#5 : Ivory Towers

#5 : Ivory Towers

Big game poaching is not new, never abated to the point of becoming incidental, but 2012 was a year in which poaching got dramatically worse. Why? And what to do?

My #5 Top Story of 2012 is the complex and very sad chronicle of Africa’s big game under enormously new onslaught. To see a list of all The Top Ten, click here.

First, a little perspective. Elephant being the biggest and least manageable of Africa’s big wild animals are understandably the barometer of poaching in general, even though virtually all types of African animals are poached. But as goes GM, so goes the economy; the metrics of elephant poaching more or less represent poaching in general.

And lacking good statistics it remains fair to say that the poaching today is nowhere near as massive as it was in the horrible 1970s and 1980s when elephant were almost extirpated. There are still lots more elephant, today, than at the end of the 1980s.

I’m very disturbed, though, by how the media has exaggerated the situation. There’s no need for exaggeration. The truth is bad enough. But it results in the media totally ignoring some fabulous successes with anti-poaching, especially with quelling the market for ivory.

And I have previously brought up the very uncomfortable idea that poaching in East Africa is the same as culling in South Africa. This complex notion can, indeed, be argued that there’s no better possible situation than the status quo. That doesn’t make it right, by the way.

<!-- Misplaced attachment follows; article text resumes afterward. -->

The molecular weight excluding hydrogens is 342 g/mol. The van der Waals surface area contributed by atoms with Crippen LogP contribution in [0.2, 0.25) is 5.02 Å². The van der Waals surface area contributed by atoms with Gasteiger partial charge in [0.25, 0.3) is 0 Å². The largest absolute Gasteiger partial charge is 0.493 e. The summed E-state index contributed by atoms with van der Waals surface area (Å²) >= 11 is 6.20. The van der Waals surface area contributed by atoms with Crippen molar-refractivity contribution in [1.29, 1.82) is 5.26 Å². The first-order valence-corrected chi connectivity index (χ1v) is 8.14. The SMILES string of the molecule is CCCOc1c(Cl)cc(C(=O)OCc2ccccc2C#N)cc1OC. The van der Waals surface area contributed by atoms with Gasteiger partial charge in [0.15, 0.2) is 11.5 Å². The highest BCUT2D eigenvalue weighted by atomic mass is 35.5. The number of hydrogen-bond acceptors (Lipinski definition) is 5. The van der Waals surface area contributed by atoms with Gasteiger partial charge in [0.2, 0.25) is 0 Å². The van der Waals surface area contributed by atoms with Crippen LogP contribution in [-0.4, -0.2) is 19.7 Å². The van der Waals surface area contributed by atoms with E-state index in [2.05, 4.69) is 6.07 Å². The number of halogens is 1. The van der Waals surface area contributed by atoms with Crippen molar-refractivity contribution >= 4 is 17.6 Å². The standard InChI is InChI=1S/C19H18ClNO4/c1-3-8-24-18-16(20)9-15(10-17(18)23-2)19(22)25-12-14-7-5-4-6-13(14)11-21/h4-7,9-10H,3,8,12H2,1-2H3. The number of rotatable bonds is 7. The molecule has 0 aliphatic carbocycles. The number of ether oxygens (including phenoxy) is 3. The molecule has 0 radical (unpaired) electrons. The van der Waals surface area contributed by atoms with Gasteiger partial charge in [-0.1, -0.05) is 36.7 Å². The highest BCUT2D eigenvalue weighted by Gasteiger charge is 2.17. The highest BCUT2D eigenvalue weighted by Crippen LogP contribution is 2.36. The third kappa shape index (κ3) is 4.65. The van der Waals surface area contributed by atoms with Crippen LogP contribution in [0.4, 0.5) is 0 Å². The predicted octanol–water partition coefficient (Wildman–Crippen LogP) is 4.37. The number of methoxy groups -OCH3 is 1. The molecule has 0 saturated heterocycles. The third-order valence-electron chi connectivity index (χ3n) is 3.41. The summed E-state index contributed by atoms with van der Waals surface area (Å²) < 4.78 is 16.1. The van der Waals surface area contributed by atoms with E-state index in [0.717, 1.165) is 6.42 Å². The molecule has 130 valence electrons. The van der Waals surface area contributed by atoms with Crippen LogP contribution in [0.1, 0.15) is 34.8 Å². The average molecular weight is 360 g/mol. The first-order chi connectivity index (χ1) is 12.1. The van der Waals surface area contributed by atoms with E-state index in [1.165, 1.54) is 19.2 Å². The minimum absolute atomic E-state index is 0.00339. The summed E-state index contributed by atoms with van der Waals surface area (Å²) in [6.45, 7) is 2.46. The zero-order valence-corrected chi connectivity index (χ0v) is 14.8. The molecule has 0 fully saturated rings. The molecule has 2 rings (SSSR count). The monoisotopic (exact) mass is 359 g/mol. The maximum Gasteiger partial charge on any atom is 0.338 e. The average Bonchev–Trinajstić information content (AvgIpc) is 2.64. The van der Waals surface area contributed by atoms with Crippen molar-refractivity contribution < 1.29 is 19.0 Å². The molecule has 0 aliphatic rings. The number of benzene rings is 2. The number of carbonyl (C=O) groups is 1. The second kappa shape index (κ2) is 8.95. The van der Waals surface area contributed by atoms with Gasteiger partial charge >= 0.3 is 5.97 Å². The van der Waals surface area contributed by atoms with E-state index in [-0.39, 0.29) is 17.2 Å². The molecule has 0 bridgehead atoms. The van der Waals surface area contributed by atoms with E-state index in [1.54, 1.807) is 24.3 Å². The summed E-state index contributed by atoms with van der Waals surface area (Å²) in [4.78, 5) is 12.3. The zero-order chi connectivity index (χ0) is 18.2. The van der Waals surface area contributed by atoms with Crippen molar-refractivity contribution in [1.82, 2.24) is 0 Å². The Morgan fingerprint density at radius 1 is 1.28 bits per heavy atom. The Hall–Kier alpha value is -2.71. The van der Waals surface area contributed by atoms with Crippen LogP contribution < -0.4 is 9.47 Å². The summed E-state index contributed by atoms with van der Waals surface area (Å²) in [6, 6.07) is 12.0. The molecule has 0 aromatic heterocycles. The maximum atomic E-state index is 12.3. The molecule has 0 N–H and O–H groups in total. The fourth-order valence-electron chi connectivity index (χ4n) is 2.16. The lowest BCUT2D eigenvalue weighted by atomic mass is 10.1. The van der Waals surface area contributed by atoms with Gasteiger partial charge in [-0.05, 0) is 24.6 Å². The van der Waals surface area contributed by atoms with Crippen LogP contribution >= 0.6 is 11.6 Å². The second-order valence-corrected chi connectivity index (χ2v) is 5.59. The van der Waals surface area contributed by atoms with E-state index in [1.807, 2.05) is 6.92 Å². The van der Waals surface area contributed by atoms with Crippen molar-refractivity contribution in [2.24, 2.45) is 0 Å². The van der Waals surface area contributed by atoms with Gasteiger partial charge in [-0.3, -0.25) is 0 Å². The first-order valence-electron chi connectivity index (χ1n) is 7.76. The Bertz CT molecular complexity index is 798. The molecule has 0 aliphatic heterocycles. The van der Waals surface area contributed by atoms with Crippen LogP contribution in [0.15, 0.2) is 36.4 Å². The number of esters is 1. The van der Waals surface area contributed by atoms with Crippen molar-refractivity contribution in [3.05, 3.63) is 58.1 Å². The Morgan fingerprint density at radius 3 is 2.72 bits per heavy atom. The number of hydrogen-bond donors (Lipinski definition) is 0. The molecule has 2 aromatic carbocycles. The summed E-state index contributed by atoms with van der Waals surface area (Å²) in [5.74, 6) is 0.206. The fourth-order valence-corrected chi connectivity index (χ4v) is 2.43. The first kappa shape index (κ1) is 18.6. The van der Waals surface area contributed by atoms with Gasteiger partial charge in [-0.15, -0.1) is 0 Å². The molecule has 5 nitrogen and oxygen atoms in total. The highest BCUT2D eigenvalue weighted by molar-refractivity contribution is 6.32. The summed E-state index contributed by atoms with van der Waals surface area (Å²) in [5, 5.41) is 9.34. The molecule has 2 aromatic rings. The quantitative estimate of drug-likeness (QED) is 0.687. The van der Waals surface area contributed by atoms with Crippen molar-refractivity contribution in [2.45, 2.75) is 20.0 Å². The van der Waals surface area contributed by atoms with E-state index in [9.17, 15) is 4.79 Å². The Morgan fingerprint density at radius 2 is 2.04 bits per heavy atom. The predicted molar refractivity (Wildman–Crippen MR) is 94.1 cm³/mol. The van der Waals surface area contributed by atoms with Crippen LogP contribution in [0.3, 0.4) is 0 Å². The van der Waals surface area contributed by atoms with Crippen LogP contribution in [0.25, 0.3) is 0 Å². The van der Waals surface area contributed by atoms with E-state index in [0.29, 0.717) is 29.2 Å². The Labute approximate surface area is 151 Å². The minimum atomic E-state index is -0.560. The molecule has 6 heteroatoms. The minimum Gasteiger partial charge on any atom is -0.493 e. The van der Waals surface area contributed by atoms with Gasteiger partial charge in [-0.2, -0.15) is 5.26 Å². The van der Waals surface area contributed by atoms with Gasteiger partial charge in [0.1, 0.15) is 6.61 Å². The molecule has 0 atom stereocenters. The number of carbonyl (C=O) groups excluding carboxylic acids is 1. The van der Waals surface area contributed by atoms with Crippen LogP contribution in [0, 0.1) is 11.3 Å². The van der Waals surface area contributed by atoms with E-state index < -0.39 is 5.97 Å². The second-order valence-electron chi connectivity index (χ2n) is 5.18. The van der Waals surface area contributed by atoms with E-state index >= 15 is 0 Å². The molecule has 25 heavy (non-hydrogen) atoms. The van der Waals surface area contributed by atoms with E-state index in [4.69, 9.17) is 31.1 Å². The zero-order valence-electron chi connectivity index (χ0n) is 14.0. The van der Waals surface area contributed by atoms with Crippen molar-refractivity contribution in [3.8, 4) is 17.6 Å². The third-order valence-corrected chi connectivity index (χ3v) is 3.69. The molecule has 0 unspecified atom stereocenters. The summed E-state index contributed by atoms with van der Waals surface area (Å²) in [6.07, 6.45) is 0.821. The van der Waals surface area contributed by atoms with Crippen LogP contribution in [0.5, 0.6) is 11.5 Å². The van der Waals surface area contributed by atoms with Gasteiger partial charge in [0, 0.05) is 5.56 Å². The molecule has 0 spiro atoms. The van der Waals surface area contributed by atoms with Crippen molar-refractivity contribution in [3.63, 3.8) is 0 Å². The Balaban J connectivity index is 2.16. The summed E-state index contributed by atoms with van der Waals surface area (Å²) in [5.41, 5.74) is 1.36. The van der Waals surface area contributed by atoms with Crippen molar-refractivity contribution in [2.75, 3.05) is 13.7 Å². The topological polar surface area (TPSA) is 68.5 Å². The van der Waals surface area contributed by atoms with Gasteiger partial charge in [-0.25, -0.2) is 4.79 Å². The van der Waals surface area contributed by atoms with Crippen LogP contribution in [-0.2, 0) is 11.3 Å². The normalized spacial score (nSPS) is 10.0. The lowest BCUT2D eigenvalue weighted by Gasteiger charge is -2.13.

So while the quantitative problem of poaching today pales in comparison to the 1970s and 1980s, and the public has been unnaturally jigged up by sensational media in particular, the qualitative aspect of poaching today is, indeed, much worse than before.

There are two main differences with the decimation of elephant in the 1980s and today: today a lot of poaching is by individuals, or small bands of unorganized friends, in very ad hoc ways as opposed to the large corporate poaching of the past. Secondly, there’s every indication that poaching is being used as a politically global football fully open to bargaining.

The involvement often at the global level of very powerful institutions … like banks is new and horrifying. In America in particular the “lay-off more bank regulation” which has followed the cavity they caused in the global economic order is allowing the important and rich middlemen that transit the animal part from its home country to its market country to flourish.

And on the more patent political level, “national security” is becoming a determinate in establishing a de facto level of poaching rather than the moral argument which prevailed in the past, so that the previous presumption that elephant poaching was immoral is being usurped by the argument that it contributes to terrorism.

It’s unfortunate we don’t have good summary numbers. Asia, especially Thailand and India, and South Africa compile good numbers on elephant populations and poaching. But no one else does.

We can scrape up numbers for individual ecosystems, like the Serengeti, but even simply combining the Serengeti with its Kenyan neighbor, the Mara, grows difficult to impossible.